Replying to one of the critics of the book, da Cunha himself admitted that ‘in this mortal leap – 616 minus 70 equals 546 pages – one might expect to meet with a few seeming discrepancies’ (1944, p.481), but these ‘seeming discrepancies’ – his wildly divergent attitudes to the army and the jagunços – seem to depend on which of the many characters he is capable of assuming (scientist, soldier, poet or journalist) he is speaking in that particular moment. There are sections of diary embedded in the text, sections of novelistic evocation reminiscent of Stephen Crane’s nearly contemporaneous Red Badge of Courage (1895). His translator, Samuel Putnam, gopes so far as to compare the experience of reading Os Sertões ‘to that of the European of the last century listening for the first time to Walt Whitman’s “barbaric yawp.”’ (da Cunha, 1944, viii).

Perhaps, in the final analysis, Canudos and its literary portrait, Os Sertões, represent the ‘coefficient’ or (as another critic put it) the ‘Bible of Brazilian nationality’ (da Cunha, 1944, p.iii) because of its very contradictions. It is, of course, vast, it contains multitudes; but it expresses Brazil specifically and the rest of the world only by implication because the universal forces of nationality and ignorance can be seen displayed in greater relief in such a ‘New World’.

Returning to Cunninghame Graham, he ends his own account of Canudos with an extraordinary evocation of the after-lives of the some of the combatants:

some of them possibly still are living [’in the impenetrable forests’], waiting for the millennium and for the prophet’s second coming upon earth. Let them live on, and watch the humming-birds as they hang poised above the flowers, the lizards basking in the sun, listen to the mysterious noises that at night in the tropics rise from the woods, inhale the scent of the dank vegetation, and till their crops of mandioca and of maize. That is the true millennium, did they but know it, and each man makes or mars it for himself, as long as health gives him the power to drink it in, and to enjoy. (Cunninghame Graham, 1920, pp.234-35)

One cannot help feeling that this set-piece nature description is a rather inadequate post-mortem on the lives of Antonio Conselheiro and his followers. There is, however, another purpose hiding behind this and other such pieces of prose-poetry in his book besides the ‘recurrent indulgence in religiose reverie’ diagnosed by Watts and Davies.

Note, for example, the actual imagery he employs. The survivors live in ‘impenetrable forests’, watching ‘humming-birds ... hang poised above ... flowers’, and ‘listening to the mysterious noises that at night in the tropics rise from the woods’. All of these – forests, birds, sounds of the night – are images from the topos of the locus amoenus, or paradise-like garden described in Curtius’s European Literature in the Latin Middle Ages, but also intimately linked to descriptions of South America as the Earthly Paradise and New World from the time of Columbus until the present. ‘Nature in Brazil is so tremendous,’ says Cunninghame Graham, ‘not cut into squares and utterly subdued and tamed as her in Europe; it is so overpowering in its strength that it reduces man to the proportions of an ant, busy, but futile in his enterprises against her immensity’ (Cunninghame Graham, 1920, p. 67). This may be true as a cliché about the Brazilian forest (it certainly repeats similar observations by earlier travellers), but it hardly seems appropriate as a reflection on the man who, in 1897, succeeded in convulsing an entire nation.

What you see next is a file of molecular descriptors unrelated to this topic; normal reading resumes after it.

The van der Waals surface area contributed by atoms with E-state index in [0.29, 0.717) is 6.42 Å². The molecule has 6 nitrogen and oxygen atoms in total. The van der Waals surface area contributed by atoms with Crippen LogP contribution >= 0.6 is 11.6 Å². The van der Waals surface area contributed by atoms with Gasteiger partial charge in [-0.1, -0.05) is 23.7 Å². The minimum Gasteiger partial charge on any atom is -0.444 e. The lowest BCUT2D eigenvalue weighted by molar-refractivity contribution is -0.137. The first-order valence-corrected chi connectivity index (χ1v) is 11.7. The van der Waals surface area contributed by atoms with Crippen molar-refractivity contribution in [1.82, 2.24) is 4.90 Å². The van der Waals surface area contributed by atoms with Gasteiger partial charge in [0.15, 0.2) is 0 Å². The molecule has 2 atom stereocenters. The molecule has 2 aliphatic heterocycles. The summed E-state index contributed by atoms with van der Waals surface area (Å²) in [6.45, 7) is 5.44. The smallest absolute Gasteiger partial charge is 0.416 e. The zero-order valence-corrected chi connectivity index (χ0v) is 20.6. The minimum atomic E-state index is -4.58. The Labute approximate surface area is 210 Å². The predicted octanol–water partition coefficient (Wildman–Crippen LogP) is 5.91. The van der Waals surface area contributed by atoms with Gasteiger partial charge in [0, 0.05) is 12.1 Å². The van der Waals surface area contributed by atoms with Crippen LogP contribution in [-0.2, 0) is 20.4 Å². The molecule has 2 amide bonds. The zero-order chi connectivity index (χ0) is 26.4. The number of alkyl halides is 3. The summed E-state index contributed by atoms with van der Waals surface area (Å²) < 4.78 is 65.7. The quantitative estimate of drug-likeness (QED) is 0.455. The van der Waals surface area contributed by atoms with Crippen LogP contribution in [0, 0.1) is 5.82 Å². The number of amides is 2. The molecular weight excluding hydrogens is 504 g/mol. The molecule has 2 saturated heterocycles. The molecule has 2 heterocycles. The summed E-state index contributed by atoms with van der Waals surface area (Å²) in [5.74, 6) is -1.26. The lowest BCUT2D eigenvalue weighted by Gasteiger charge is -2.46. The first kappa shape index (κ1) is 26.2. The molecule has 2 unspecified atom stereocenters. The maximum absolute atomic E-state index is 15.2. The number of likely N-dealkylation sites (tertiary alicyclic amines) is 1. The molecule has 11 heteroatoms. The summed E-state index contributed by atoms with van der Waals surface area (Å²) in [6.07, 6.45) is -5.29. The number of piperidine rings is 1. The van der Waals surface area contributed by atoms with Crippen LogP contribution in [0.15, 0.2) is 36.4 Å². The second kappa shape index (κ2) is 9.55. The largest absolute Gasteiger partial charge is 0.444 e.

If the Canudos campaign is ‘typical’ of South America for Cunninghame Graham, then (note that he is the only one of our three authors even to speak of ‘South America’ as an entity), it is because it allows him to graft onto it some of the romantic stereotypes – natural descriptions, racial folklore – which have traditionally been employed to represent such regions in European literature. Euclides da Cunha set out, it is true, to characterise an entire region of his nation – but the immensity of this task was enough to daunt him without adding the burden of a general Anatomy of South America. Mario Vargas Llosa, as a Peruvian, is forced to some extent to relocate himself, both linguistically[2] and culturally, in order to write a book set in Brazil – but the tone of events that might have happened anywhere and which are universally significant, despite their specifically regional (Brazilian, even Sertanejo – never ‘South American’) trappings, is sustained throughout. The pressure of facts connected with Canudos itself may do a great deal to obscure such hidden agenda in their work – but the comparison should at least have made it clear that, while all three authors mythologise a world in their own image, only Cunninghame Graham is prepared to associate that construct specifically with a European view of South America. Vargas Llosa perhaps sums it up best, however, when he has his character the ‘short-sighted journalist’ (based on da Cunha himself (Vargas Llosa, 1990, 140)) say, ‘breathing as though he were exhausted from some tremendous physical effort’: